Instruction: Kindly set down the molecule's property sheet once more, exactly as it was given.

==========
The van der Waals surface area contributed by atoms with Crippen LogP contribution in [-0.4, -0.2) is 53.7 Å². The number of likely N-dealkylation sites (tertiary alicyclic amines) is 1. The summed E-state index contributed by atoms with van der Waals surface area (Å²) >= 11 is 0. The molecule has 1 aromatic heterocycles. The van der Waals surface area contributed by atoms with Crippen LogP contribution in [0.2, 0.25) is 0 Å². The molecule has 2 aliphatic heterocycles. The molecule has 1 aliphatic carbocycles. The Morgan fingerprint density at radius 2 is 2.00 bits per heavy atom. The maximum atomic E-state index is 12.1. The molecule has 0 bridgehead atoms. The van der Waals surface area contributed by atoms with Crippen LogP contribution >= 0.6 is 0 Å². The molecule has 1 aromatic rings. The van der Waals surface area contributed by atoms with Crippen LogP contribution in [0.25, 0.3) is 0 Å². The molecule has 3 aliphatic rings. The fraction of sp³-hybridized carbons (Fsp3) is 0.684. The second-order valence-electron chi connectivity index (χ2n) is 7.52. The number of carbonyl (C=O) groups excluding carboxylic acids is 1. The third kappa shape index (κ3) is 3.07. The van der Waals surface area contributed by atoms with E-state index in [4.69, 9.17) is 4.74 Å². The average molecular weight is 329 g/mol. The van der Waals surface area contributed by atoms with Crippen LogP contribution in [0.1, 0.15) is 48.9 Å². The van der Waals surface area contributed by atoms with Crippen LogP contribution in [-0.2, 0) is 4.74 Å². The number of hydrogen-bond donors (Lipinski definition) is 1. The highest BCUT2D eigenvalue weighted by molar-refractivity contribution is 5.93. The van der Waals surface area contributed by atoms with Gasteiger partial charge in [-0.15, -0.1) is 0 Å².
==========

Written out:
The van der Waals surface area contributed by atoms with Crippen LogP contribution in [-0.4, -0.2) is 53.7 Å². The number of likely N-dealkylation sites (tertiary alicyclic amines) is 1. The summed E-state index contributed by atoms with van der Waals surface area (Å²) >= 11 is 0. The molecule has 1 aromatic heterocycles. The van der Waals surface area contributed by atoms with Crippen LogP contribution in [0.2, 0.25) is 0 Å². The molecule has 2 aliphatic heterocycles. The molecule has 1 aliphatic carbocycles. The Morgan fingerprint density at radius 2 is 2.00 bits per heavy atom. The maximum atomic E-state index is 12.1. The molecule has 0 bridgehead atoms. The van der Waals surface area contributed by atoms with Crippen LogP contribution >= 0.6 is 0 Å². The molecule has 1 aromatic rings. The van der Waals surface area contributed by atoms with Crippen LogP contribution in [0.25, 0.3) is 0 Å². The molecule has 3 aliphatic rings. The fraction of sp³-hybridized carbons (Fsp3) is 0.684. The second-order valence-electron chi connectivity index (χ2n) is 7.52. The number of carbonyl (C=O) groups excluding carboxylic acids is 1. The third kappa shape index (κ3) is 3.07. The van der Waals surface area contributed by atoms with E-state index in [4.69, 9.17) is 4.74 Å². The average molecular weight is 329 g/mol. The van der Waals surface area contributed by atoms with Crippen LogP contribution in [0.1, 0.15) is 48.9 Å². The van der Waals surface area contributed by atoms with Crippen LogP contribution in [-0.2, 0) is 4.74 Å². The number of hydrogen-bond donors (Lipinski definition) is 1. The highest BCUT2D eigenvalue weighted by molar-refractivity contribution is 5.93. The van der Waals surface area contributed by atoms with Gasteiger partial charge in [-0.15, -0.1) is 0 Å².